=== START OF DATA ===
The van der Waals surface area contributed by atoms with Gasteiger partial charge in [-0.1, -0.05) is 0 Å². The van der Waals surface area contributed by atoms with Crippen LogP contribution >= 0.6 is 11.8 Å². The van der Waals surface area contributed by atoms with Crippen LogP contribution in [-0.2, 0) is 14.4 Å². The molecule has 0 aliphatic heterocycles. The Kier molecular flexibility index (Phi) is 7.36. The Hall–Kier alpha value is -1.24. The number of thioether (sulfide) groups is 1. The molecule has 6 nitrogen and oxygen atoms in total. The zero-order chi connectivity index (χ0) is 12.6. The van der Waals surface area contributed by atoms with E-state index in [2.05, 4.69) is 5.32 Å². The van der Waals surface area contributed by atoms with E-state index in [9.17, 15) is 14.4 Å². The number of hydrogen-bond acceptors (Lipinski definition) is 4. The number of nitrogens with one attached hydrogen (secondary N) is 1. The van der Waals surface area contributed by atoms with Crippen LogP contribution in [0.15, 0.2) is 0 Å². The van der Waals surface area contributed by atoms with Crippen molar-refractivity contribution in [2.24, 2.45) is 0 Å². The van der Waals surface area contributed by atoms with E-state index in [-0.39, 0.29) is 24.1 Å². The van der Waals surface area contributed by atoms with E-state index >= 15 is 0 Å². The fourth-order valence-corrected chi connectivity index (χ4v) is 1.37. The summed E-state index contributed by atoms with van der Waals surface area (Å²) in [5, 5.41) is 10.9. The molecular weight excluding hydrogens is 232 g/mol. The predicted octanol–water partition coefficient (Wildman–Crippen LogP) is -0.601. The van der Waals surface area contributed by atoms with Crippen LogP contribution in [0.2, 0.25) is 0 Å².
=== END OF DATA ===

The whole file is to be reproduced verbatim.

The van der Waals surface area contributed by atoms with Gasteiger partial charge in [-0.1, -0.05) is 0 Å². The van der Waals surface area contributed by atoms with Crippen LogP contribution >= 0.6 is 11.8 Å². The van der Waals surface area contributed by atoms with Crippen LogP contribution in [-0.2, 0) is 14.4 Å². The molecule has 0 aliphatic heterocycles. The Kier molecular flexibility index (Phi) is 7.36. The Hall–Kier alpha value is -1.24. The number of thioether (sulfide) groups is 1. The molecule has 6 nitrogen and oxygen atoms in total. The zero-order chi connectivity index (χ0) is 12.6. The van der Waals surface area contributed by atoms with E-state index in [2.05, 4.69) is 5.32 Å². The van der Waals surface area contributed by atoms with E-state index in [9.17, 15) is 14.4 Å². The number of hydrogen-bond acceptors (Lipinski definition) is 4. The number of nitrogens with one attached hydrogen (secondary N) is 1. The van der Waals surface area contributed by atoms with Crippen LogP contribution in [0.15, 0.2) is 0 Å². The van der Waals surface area contributed by atoms with Crippen molar-refractivity contribution in [2.24, 2.45) is 0 Å². The van der Waals surface area contributed by atoms with E-state index in [-0.39, 0.29) is 24.1 Å². The van der Waals surface area contributed by atoms with E-state index >= 15 is 0 Å². The fourth-order valence-corrected chi connectivity index (χ4v) is 1.37. The summed E-state index contributed by atoms with van der Waals surface area (Å²) in [5, 5.41) is 10.9. The molecular weight excluding hydrogens is 232 g/mol. The predicted octanol–water partition coefficient (Wildman–Crippen LogP) is -0.601. The van der Waals surface area contributed by atoms with Crippen LogP contribution in [0.2, 0.25) is 0 Å².